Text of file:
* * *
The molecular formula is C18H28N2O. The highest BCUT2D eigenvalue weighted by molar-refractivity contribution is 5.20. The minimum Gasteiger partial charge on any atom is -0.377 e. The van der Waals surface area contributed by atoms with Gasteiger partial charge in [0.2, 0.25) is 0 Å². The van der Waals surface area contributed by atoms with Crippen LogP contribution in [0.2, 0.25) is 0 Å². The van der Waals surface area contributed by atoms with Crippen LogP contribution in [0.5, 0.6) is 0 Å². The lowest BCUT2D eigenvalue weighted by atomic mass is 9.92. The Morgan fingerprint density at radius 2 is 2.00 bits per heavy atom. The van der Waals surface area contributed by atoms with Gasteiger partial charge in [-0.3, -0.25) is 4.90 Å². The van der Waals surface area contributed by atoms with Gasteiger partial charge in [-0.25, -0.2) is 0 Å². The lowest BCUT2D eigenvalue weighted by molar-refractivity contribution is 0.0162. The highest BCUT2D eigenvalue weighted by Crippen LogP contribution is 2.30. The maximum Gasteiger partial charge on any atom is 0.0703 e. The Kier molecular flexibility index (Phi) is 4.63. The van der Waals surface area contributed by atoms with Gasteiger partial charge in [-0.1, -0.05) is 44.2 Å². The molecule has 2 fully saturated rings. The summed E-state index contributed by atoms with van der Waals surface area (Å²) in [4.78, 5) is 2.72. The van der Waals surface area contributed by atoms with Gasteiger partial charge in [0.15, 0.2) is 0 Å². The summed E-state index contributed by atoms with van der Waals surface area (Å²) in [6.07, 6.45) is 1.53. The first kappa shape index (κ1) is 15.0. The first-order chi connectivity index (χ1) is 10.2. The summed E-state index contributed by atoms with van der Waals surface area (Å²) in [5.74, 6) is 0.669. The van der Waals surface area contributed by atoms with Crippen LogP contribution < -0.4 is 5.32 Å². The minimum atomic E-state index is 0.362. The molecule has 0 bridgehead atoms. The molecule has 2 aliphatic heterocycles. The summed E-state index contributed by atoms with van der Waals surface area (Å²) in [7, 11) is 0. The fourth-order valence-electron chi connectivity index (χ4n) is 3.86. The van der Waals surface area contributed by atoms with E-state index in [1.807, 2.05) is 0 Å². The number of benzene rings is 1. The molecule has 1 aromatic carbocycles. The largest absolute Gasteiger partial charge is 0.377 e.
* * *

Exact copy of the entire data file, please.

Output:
The molecular formula is C18H28N2O. The highest BCUT2D eigenvalue weighted by molar-refractivity contribution is 5.20. The minimum Gasteiger partial charge on any atom is -0.377 e. The van der Waals surface area contributed by atoms with Gasteiger partial charge in [0.2, 0.25) is 0 Å². The van der Waals surface area contributed by atoms with Crippen LogP contribution in [0.2, 0.25) is 0 Å². The van der Waals surface area contributed by atoms with Crippen LogP contribution in [0.5, 0.6) is 0 Å². The lowest BCUT2D eigenvalue weighted by atomic mass is 9.92. The Morgan fingerprint density at radius 2 is 2.00 bits per heavy atom. The van der Waals surface area contributed by atoms with Gasteiger partial charge in [-0.3, -0.25) is 4.90 Å². The van der Waals surface area contributed by atoms with Gasteiger partial charge in [-0.25, -0.2) is 0 Å². The lowest BCUT2D eigenvalue weighted by molar-refractivity contribution is 0.0162. The highest BCUT2D eigenvalue weighted by Crippen LogP contribution is 2.30. The maximum Gasteiger partial charge on any atom is 0.0703 e. The Kier molecular flexibility index (Phi) is 4.63. The van der Waals surface area contributed by atoms with Gasteiger partial charge in [-0.1, -0.05) is 44.2 Å². The molecule has 2 fully saturated rings. The summed E-state index contributed by atoms with van der Waals surface area (Å²) in [4.78, 5) is 2.72. The van der Waals surface area contributed by atoms with Gasteiger partial charge in [0.15, 0.2) is 0 Å². The summed E-state index contributed by atoms with van der Waals surface area (Å²) in [6.07, 6.45) is 1.53. The first kappa shape index (κ1) is 15.0. The first-order chi connectivity index (χ1) is 10.2. The summed E-state index contributed by atoms with van der Waals surface area (Å²) in [5.74, 6) is 0.669. The van der Waals surface area contributed by atoms with Crippen LogP contribution < -0.4 is 5.32 Å². The minimum atomic E-state index is 0.362. The molecule has 0 bridgehead atoms. The molecule has 2 aliphatic heterocycles. The summed E-state index contributed by atoms with van der Waals surface area (Å²) in [7, 11) is 0. The fourth-order valence-electron chi connectivity index (χ4n) is 3.86. The van der Waals surface area contributed by atoms with E-state index in [1.807, 2.05) is 0 Å². The number of benzene rings is 1. The molecule has 1 aromatic carbocycles. The largest absolute Gasteiger partial charge is 0.377 e.